On May 30, the entire country woke up to the shocking images of a crackdown on nonviolent environmental protesters, in the middle of Istanbul, with Taksim Square on fire. Except, that is, for those who tuned in to state media, which wasn’t talking about this at all. But social media — Twitter especially — and international coverage made it easy for well-connected Turks to see past the censorship. And so citizens poured into the square in solidarity with the victimized demonstrators and in protest of police brutality. Then, photographer Osman Orsal produced an even more scandalous image. A young woman, elegantly poised and wearing a flowing red dress, was pepper sprayed at close range by the Turkish police. After seeing this on Twitter, a lot of people felt like Hazar, a shopkeeper in the bazaar from a middle-class family. He said: A sandstorm is erupting, and I want to be one of the pieces of sand. I just want to support the people.” The square was entirely packed now, 24 hours a day, and the whole world was watching.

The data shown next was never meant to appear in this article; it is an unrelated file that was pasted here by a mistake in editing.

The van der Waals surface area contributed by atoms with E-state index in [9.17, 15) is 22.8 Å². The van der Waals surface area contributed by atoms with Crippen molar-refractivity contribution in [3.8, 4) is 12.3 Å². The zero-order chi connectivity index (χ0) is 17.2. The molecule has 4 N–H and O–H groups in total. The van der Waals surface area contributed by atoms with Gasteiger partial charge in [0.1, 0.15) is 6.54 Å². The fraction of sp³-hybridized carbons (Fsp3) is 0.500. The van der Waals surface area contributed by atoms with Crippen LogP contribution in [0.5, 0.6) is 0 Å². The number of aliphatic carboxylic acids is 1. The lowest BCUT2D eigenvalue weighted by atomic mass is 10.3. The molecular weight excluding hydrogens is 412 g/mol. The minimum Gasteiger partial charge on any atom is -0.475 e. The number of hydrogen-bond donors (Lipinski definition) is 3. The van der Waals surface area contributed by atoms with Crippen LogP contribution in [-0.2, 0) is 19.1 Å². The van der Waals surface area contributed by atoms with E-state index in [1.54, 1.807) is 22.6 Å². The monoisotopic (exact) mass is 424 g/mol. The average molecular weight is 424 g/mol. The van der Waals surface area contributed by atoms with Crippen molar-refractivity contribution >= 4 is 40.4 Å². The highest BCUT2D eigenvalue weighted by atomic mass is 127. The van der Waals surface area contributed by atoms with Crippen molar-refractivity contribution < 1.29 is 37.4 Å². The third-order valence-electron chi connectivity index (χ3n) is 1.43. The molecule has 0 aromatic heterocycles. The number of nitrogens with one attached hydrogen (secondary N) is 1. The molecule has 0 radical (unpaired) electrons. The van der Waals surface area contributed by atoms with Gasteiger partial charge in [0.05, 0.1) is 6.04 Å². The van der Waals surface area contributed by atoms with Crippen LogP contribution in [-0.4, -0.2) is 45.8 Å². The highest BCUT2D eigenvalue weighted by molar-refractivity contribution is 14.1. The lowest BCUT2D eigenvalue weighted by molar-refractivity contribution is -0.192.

Excerpted from If We Burn with permission from PublicAffairs.

Vincent Bevins is an award-winning journalist and correspondent. He covered Southeast Asia for the Washington Post, reporting from across the entire region and paying special attention to the legacy of the 1965 massacre in Indonesia. He previously served as the Brazil correspondent for the Los Angeles Times, also covering nearby parts of South America, and before that he worked for the Financial Times in London.

Among the other publications he has written for are the New York Times, the Atlantic, the Economist, the Guardian, Foreign Policy, the New York Review of Books, the New Republic and more. Vincent was born and raised in California and spent the last few years living in Jakarta.